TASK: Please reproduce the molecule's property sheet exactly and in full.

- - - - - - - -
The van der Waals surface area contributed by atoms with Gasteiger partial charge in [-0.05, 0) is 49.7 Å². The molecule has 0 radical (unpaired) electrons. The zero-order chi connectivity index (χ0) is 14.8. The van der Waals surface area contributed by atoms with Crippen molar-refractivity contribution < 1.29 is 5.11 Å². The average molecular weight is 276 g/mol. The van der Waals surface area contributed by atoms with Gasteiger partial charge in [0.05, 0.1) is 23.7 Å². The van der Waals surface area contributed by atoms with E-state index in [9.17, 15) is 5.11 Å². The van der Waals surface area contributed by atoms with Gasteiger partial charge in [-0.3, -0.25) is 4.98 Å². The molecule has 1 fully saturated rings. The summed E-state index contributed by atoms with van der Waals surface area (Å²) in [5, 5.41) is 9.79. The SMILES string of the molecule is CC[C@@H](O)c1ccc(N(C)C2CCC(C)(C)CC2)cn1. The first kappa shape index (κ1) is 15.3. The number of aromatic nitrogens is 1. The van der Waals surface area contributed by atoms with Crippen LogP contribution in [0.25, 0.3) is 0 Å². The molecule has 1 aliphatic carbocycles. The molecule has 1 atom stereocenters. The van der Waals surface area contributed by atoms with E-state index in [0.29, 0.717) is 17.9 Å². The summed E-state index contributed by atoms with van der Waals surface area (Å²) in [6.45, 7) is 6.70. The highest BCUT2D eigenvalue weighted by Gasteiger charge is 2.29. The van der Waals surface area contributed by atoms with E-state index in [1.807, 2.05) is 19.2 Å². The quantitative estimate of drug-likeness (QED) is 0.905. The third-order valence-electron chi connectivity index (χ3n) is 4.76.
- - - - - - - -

The van der Waals surface area contributed by atoms with Gasteiger partial charge in [-0.05, 0) is 49.7 Å². The molecule has 0 radical (unpaired) electrons. The zero-order chi connectivity index (χ0) is 14.8. The van der Waals surface area contributed by atoms with Crippen molar-refractivity contribution < 1.29 is 5.11 Å². The average molecular weight is 276 g/mol. The van der Waals surface area contributed by atoms with Gasteiger partial charge in [0.05, 0.1) is 23.7 Å². The van der Waals surface area contributed by atoms with E-state index in [9.17, 15) is 5.11 Å². The van der Waals surface area contributed by atoms with Gasteiger partial charge in [-0.3, -0.25) is 4.98 Å². The molecule has 1 fully saturated rings. The summed E-state index contributed by atoms with van der Waals surface area (Å²) in [5, 5.41) is 9.79. The SMILES string of the molecule is CC[C@@H](O)c1ccc(N(C)C2CCC(C)(C)CC2)cn1. The first kappa shape index (κ1) is 15.3. The number of aromatic nitrogens is 1. The van der Waals surface area contributed by atoms with Crippen LogP contribution in [0.25, 0.3) is 0 Å². The molecule has 1 aliphatic carbocycles. The molecule has 1 atom stereocenters. The van der Waals surface area contributed by atoms with E-state index in [0.29, 0.717) is 17.9 Å². The summed E-state index contributed by atoms with van der Waals surface area (Å²) in [6.45, 7) is 6.70. The highest BCUT2D eigenvalue weighted by Gasteiger charge is 2.29. The van der Waals surface area contributed by atoms with E-state index in [1.807, 2.05) is 19.2 Å². The quantitative estimate of drug-likeness (QED) is 0.905. The third-order valence-electron chi connectivity index (χ3n) is 4.76.